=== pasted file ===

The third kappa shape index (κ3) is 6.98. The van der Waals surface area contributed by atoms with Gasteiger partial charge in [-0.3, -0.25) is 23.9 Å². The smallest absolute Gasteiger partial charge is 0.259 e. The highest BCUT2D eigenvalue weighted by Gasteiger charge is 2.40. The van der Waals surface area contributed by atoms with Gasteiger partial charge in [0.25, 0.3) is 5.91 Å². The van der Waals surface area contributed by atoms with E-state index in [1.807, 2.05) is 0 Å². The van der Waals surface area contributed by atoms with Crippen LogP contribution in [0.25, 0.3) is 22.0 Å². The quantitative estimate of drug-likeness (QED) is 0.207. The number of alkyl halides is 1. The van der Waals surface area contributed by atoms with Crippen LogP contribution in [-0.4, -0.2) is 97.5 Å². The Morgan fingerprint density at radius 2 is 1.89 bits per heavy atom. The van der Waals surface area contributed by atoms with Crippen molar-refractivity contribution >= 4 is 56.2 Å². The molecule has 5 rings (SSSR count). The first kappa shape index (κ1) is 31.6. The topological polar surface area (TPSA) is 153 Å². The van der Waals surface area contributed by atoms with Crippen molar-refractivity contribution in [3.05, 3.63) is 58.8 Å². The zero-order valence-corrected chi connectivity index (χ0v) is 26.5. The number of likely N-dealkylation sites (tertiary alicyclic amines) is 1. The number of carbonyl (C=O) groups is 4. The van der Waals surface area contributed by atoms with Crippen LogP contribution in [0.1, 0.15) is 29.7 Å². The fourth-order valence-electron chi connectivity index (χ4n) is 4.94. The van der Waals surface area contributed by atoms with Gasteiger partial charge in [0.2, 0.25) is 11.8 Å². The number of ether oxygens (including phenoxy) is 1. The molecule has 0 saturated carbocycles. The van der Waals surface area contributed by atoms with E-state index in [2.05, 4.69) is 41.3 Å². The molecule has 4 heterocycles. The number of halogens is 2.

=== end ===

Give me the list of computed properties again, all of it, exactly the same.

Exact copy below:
The third kappa shape index (κ3) is 6.98. The van der Waals surface area contributed by atoms with Gasteiger partial charge in [-0.3, -0.25) is 23.9 Å². The smallest absolute Gasteiger partial charge is 0.259 e. The highest BCUT2D eigenvalue weighted by Gasteiger charge is 2.40. The van der Waals surface area contributed by atoms with Gasteiger partial charge in [0.25, 0.3) is 5.91 Å². The van der Waals surface area contributed by atoms with E-state index in [1.807, 2.05) is 0 Å². The van der Waals surface area contributed by atoms with Crippen LogP contribution in [0.25, 0.3) is 22.0 Å². The quantitative estimate of drug-likeness (QED) is 0.207. The number of alkyl halides is 1. The van der Waals surface area contributed by atoms with Crippen LogP contribution in [-0.4, -0.2) is 97.5 Å². The Morgan fingerprint density at radius 2 is 1.89 bits per heavy atom. The van der Waals surface area contributed by atoms with Crippen molar-refractivity contribution >= 4 is 56.2 Å². The molecule has 5 rings (SSSR count). The first kappa shape index (κ1) is 31.6. The topological polar surface area (TPSA) is 153 Å². The van der Waals surface area contributed by atoms with Crippen molar-refractivity contribution in [3.05, 3.63) is 58.8 Å². The zero-order valence-corrected chi connectivity index (χ0v) is 26.5. The number of likely N-dealkylation sites (tertiary alicyclic amines) is 1. The number of carbonyl (C=O) groups is 4. The van der Waals surface area contributed by atoms with Crippen LogP contribution in [0.1, 0.15) is 29.7 Å². The fourth-order valence-electron chi connectivity index (χ4n) is 4.94. The van der Waals surface area contributed by atoms with Gasteiger partial charge in [0.2, 0.25) is 11.8 Å². The number of ether oxygens (including phenoxy) is 1. The molecule has 0 saturated carbocycles. The van der Waals surface area contributed by atoms with E-state index in [2.05, 4.69) is 41.3 Å². The molecule has 4 heterocycles. The number of halogens is 2.